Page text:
Terrence Deacon is professor of Biological Anthropology, Neuroscience, and Linguistics at University of California-Berkeley. In his 1997 book. The Symbolic Species: The Co-evolution of Language and the Brain, he argued that language coevolved by natural selection with the brain, although he now argues that the major source of language acquisition is social transmission, with a trial-and-error process analogous to natural selection occurring while the brain develops. Deacon's 2011 work Incomplete Nature has a strong triadic structure, inspired perhaps by an important influence from semiotics—the philosopher Charles Sanders Peirce's triad of icon, index, and symbol. Deacon's triad levels represent the material, the ideal, and the pragmatic. The first two levels reflect the ancient philosophical dualism of materialism and idealism, or body and mind, respectively. The major transition from the nonliving to the living - the problem of abiogenesis, and the introduction of telos in the universe - happens in Deacon's third level. Teleodynamics is Deacon's name for the third level in his dynamics hierarchy. It is built on and incorporates the two lower levels — the first level is physical and material, the second adds an informational and immaterial aspect. At the bottom level is the natural world, which Deacon characterizes by its subjection to the second law of thermodynamics. When entropy (the Boltzmann kind) reaches its maximum, the equilibrium condition is pure formless disorder. Although there is matter in motion, it is the motion we call heat and nothing interesting is happening. Equilibrium has no meaningful differences, so Deacon calls this the homeodynamics level, using the root homeo-, meaning "the same." There are no meaningful differences here. At the second level, form (showing differences) emerges. Deacon identifies a number of processes that are negentropic, reducing the entropy locally by doing work against and despite the first level's thermodynamics. This requires constraints, says Deacon, like the piston in a heat engine that constrains the expansion of a hot gas to a single direction, allowing the formless heat to produce directed motion. Atomic constraints such as the quantum-mechanical bonding of water molecules allow snow crystals to self-organize into spectacular forms, producing order from disorder. Deacon dubs this second level morphodynamic. He sees the emerging forms as differences against the background of unformed sameness. His morphodynamic examples include, besides crystals, whirlpools, Bénard convection cells, basalt columns, and soil polygons, all of which apparently violate the first-level tendency toward equilibrium and disorder in the universe. These are processes that information philosophy calls ergodic. On Deacon's third level, "a difference that makes a difference" (cf. Gregory Bateson and Donald MacKay) emerges as a purposeful process we can identify as protolife. The quantum physicist Erwin Schrödinger saw the secret of life in an aperiodic crystal, and this is the basis for Deacon's third level. He ponders the role of ATP (adenosine triphosphate) monomers in energy transfer and their role in polymers like RNA and DNA, where the nucleotide arrangements can store information about constraints. He asks whether the order of nucleotides might create adjacent sites that enhance the closeness of certain molecules and thus increase their rate of interaction. This would constitute information in an organism that makes a difference in the external environment, an autocatalytic capability to recruit needed resources. Such a capability might have been a precursor to the genetic code. Deacon crafts an ingenious model for a minimal "autogenic" system that has a teleonomic (purposeful) character, with properties that might be discovered some day to have existed in forms of protolife. His simplest "autogen" combines an autocatalytic capability with a self-assembly property like that in lipid membranes, which could act to conserve the catalyzing resources inside a protocell. Autocatalysis and self-assembly are his examples of morphodynamic processes that combine to produce his third-level, teleodynamics. Note that Deacon's simplest autogen need not replicate immediately. Like the near-life of a virus, it lacks a metabolic cycle and does not maintain its "species" with regular reproduction. But insofar as it stores information, it has a primitive ability to break into parts that could later produce similar wholes in the right environment. And the teleonomic information might suffer accidental changes that produce a kind of natural selection. Deacon introduces a second triad he calls Shannon-Boltzmann-Darwin (Claude, Ludwig, and Charles). He describes it on his Web site www. teleodynamics.com. I would rearrange the first two stages to match his homeodynamic-morphodynamic-teleodynamic triad. This would put Boltzmann first (matter and energy in motion, but both conserved, merely transformed by morphodynamics). A second Shannon stage then adds information (Deacon sees clearly that information is neither matter nor energy); for example, knowledge in an organism's "mind" about the external constraints that its actions can influence. This stored information about constraints enables the proto-organism in the third stage to act in the world as an agent that can do useful work, that can evaluate its options, and that can be pragmatic (more shades of Peirce) and normative. Thus Deacon's model introduces value into the universe— good and bad (from the organism's perspective). It also achieves his goal of explaining the emergence of perhaps the most significant aspect of the mind: that it is normative and has goals. This is the ancient telos or purpose. Appreciating Deacon's argument is easier with a little history. Claude Shannon's information theory produced an expression for the potential information that can be carried in a communication channel. It is the mathematical negative of Boltzmann's formula for entropy.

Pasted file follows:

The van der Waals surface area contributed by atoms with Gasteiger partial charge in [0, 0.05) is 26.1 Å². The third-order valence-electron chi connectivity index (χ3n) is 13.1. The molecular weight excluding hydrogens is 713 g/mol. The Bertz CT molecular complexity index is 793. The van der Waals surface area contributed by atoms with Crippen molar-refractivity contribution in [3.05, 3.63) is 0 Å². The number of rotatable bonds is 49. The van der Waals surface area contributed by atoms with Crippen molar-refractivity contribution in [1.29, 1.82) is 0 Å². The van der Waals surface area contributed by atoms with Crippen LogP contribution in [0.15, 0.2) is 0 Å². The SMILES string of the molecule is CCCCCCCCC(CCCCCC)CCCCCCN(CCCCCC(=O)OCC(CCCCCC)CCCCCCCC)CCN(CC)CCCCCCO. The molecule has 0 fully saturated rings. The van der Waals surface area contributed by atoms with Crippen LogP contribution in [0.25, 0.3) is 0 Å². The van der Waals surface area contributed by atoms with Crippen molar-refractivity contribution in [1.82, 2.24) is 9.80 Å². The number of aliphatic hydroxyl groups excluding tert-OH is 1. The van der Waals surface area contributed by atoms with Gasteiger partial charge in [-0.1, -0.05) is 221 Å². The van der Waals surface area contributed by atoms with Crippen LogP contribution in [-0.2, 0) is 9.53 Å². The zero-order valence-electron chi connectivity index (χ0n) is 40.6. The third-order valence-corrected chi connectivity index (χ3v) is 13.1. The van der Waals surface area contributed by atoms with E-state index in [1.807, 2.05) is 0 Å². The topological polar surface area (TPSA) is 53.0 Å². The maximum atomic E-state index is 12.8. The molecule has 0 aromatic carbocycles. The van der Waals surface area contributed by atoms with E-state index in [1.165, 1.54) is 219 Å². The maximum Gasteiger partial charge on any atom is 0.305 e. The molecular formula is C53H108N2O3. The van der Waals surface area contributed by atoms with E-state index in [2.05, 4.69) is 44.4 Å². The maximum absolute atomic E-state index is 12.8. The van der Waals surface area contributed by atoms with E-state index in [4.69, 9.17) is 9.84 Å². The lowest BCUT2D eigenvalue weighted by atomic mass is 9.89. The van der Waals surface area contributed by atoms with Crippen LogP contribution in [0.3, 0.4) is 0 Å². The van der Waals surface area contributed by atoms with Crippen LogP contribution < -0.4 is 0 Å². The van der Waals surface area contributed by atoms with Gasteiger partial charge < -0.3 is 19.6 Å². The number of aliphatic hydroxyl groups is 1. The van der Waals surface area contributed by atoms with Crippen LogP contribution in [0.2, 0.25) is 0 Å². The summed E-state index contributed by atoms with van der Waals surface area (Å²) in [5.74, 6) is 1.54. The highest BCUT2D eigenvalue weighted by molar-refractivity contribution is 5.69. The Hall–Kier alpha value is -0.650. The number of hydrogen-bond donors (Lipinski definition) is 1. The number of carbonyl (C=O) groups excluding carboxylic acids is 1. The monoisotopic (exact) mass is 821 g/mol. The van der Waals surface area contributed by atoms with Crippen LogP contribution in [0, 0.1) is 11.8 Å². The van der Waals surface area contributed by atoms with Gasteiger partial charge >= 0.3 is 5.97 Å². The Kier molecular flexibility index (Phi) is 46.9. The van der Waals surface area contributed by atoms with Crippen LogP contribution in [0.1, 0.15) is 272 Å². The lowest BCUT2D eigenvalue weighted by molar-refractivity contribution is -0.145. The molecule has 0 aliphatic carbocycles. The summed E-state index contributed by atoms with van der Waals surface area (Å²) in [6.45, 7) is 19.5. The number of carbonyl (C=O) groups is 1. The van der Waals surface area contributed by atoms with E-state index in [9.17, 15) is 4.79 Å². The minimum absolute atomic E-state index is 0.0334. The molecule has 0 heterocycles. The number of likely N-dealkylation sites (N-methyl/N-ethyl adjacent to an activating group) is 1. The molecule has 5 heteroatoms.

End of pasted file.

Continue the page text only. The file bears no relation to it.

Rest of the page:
S = k log WConfusingly, John von Neumann suggested that Shannon use the word entropy for his measure of information. Then Leon Brillouin coined the term negentropy to describe far-from-equilibrium conditions in the world epitomized by information. Since Erwin Schrödinger, we have known that life is impossible without the negative-entropy flow of far-from-equilibrium available energy from the sun. Shannon entropy (which is negentropy) describes the large number of possible messages that could be encoded in a string of characters. Shannon's actual information reduces the uncertainty in the entropy of potential messages. Deacon notes correctly that new information can be transmitted only if these alternative possibilities exist. Without probability (ontological chance) and true alternative possibilities, there would be no information in the message. "No possibilities = no uncertainty = no information," Deacon says. Without something new, the amount of information in the universe would be fixed. This is deeply true. Organisms are not machines, and minds are not computers, says Deacon, criticizing cognitive scientists who seek a one-to-one correspondence between conscious thoughts or actions and neuronal events. Machines are assembled from parts, whereas organisms self-assemble, he insightfully observes. Computers are designed to be totally predictable logical devices that are noise-free, but organisms and the mind could not survive if they worked that way, because the universe continually generates unpredictable new situations. The mind supervenes on astronomical numbers of neuronal events, which likely transmit far more stochastic noise than they do meaningful signals. Deacon thinks that meaningful mental events are probably only statistical regularities, averages over neuronal events, just as macroscopic classical properties are averages over quantum-level events. Deacon's interest in the etymology of words is fascinating, but his love of symbols leads him to use neologisms that make his sentences too dense, often obscuring his excellent ideas. He does provide a glossary of his newly coined terms, but these are difficult to keep in mind while reading his text. For example, Deacon uses homeodynamic for his first level instead of the standard term thermodynamic, which he does use occasionally and which would have been more clear. Then, instead of morphodynamic for the second level where information structures appear, he might have used negentropic (implying Shannon entropy and information creation). For his third level, teleodynamic is fine, but I'd have chosen the well-known term teleonomic, suggested by Colin Pittendrigh, and used by Ernst Mayr and Jacques Monod, whose Nobel colaureate François Jacob said that "the goal of every cell is to become two cells."